Courts are increasingly finding administrators and other officials responsible in cases where they’re aware that sexual harassment is occurring but do nothing about it. It’s critical for your district to create a robust policy.
6. Transgender Athlete Policies
Districts also need to create policies that protect the rights of transgender athletes. This is a relatively new area of law, and many states and districts have different policies. No matter where your district stands, it’s important to outline a policy in this area to make sure everyone is on the same page.
Laws require that disabled students have opportunities to participate in sports. Your district needs to put together a comprehensive policy that outlines what those opportunities look like and what programs and resources are available to students with disabilities.
8. Title IX
Title IX ensures that student-athletes can’t be discriminated against on the basis of sex. In other words, there need to be equal athletic opportunities for boys and girls.
Since Title IX has been the law of the land for nearly 50 years, odds are your district is already excelling in this area. Still, it’s important to create a policy around Title IX to ensure that all stakeholders in the district understand what’s expected of them.
9. Emergency Contacts, Procedures, and Protocols
Your district needs to know what the next steps are if a coach, student, or spectator gets injured at a sporting event. Having easy access to emergency contact forms can be particularly helpful here.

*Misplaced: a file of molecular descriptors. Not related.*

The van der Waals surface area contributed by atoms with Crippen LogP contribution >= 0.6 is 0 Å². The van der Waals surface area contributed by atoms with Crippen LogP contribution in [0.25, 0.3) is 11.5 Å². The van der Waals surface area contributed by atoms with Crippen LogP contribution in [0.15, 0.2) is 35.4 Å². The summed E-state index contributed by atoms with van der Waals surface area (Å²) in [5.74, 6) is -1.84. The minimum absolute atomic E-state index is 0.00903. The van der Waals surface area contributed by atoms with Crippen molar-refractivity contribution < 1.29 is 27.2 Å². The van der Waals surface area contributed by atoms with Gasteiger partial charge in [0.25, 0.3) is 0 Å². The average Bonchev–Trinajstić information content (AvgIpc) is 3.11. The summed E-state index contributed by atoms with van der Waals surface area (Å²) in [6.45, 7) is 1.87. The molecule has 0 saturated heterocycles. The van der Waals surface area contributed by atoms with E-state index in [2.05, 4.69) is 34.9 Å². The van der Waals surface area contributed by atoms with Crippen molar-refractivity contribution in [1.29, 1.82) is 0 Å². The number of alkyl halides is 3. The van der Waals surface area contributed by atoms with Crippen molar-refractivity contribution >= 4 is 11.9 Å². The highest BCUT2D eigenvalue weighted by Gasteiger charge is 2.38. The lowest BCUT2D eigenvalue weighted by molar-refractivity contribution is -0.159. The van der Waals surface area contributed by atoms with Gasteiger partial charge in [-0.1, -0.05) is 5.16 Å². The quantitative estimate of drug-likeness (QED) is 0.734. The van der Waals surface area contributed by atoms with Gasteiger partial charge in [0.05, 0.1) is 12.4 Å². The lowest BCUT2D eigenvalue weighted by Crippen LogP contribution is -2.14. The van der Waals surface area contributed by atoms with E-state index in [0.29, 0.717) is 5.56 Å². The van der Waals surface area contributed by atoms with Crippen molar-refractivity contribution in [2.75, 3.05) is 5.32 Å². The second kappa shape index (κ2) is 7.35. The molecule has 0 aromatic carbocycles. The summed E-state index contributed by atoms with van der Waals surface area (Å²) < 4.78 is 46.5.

You also need to prepare for contingencies—like what happens if someone with an allergy accidentally eats a peanut in the stands. The more detailed your procedures and protocols are, the easier it will be to respond to emergency situations.
10. Having Proper Documentation to Satisfy District, State, and Federal Regulations
Regulations change on a regular basis. No matter where your district is in the country, chances are that you deal with shifting requirements as new regulations come through at the district, state, and federal levels.
The easiest way to avoid running afoul of these regulations is to use a system, like FinalForms, that creates a digital paper trail and can quickly adapt to new requirements.
Prepare Your District for Safety and Legal Issues in High School Athletics
Athletic directors need to be mindful of these trends and concerns, and do everything they can to avoid situations that could put the district between a rock and a hard place. Doing so enables you to create a safe sporting environment while protecting taxpayer and staff interests.
One easy way to reduce your exposure to these risks is by using a system like FinalForms that enables you to achieve 100 percent form compliance. For more information on what you can do to protect your district against safety and legal issues in high school athletics, check out our new e-book, 20 Must-Have Online Forms for K-12 Athletics.